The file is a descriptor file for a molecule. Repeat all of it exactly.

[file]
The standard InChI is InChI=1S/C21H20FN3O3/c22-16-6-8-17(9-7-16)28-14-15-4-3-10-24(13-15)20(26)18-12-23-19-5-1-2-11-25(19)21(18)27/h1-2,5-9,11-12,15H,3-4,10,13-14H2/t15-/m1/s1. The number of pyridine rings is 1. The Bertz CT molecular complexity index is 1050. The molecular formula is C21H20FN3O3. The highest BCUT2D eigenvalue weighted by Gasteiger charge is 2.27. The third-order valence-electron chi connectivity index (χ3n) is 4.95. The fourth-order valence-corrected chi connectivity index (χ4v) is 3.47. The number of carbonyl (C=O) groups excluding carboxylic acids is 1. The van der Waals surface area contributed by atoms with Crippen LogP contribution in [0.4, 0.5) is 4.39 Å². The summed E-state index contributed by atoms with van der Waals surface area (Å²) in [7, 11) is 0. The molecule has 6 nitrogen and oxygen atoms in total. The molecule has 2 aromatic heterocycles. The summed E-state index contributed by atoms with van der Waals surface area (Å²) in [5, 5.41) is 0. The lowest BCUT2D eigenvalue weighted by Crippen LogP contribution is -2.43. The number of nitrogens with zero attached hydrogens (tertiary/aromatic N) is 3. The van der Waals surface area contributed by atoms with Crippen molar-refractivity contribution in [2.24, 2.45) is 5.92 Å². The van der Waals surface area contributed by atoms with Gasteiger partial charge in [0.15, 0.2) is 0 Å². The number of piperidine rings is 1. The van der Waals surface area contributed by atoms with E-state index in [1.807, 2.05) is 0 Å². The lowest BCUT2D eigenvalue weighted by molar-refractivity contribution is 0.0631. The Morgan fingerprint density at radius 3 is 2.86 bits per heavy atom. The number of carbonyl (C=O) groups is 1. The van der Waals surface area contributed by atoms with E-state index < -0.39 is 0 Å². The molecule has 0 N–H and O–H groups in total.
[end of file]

The standard InChI is InChI=1S/C21H20FN3O3/c22-16-6-8-17(9-7-16)28-14-15-4-3-10-24(13-15)20(26)18-12-23-19-5-1-2-11-25(19)21(18)27/h1-2,5-9,11-12,15H,3-4,10,13-14H2/t15-/m1/s1. The number of pyridine rings is 1. The Bertz CT molecular complexity index is 1050. The molecular formula is C21H20FN3O3. The highest BCUT2D eigenvalue weighted by Gasteiger charge is 2.27. The third-order valence-electron chi connectivity index (χ3n) is 4.95. The fourth-order valence-corrected chi connectivity index (χ4v) is 3.47. The number of carbonyl (C=O) groups excluding carboxylic acids is 1. The van der Waals surface area contributed by atoms with Crippen LogP contribution in [0.4, 0.5) is 4.39 Å². The summed E-state index contributed by atoms with van der Waals surface area (Å²) in [7, 11) is 0. The molecule has 6 nitrogen and oxygen atoms in total. The molecule has 2 aromatic heterocycles. The summed E-state index contributed by atoms with van der Waals surface area (Å²) in [5, 5.41) is 0. The lowest BCUT2D eigenvalue weighted by Crippen LogP contribution is -2.43. The number of nitrogens with zero attached hydrogens (tertiary/aromatic N) is 3. The van der Waals surface area contributed by atoms with Crippen molar-refractivity contribution in [2.24, 2.45) is 5.92 Å². The van der Waals surface area contributed by atoms with Gasteiger partial charge in [0.15, 0.2) is 0 Å². The number of piperidine rings is 1. The van der Waals surface area contributed by atoms with E-state index in [1.807, 2.05) is 0 Å². The lowest BCUT2D eigenvalue weighted by molar-refractivity contribution is 0.0631. The Morgan fingerprint density at radius 3 is 2.86 bits per heavy atom. The number of carbonyl (C=O) groups is 1. The van der Waals surface area contributed by atoms with E-state index < -0.39 is 0 Å². The molecule has 0 N–H and O–H groups in total.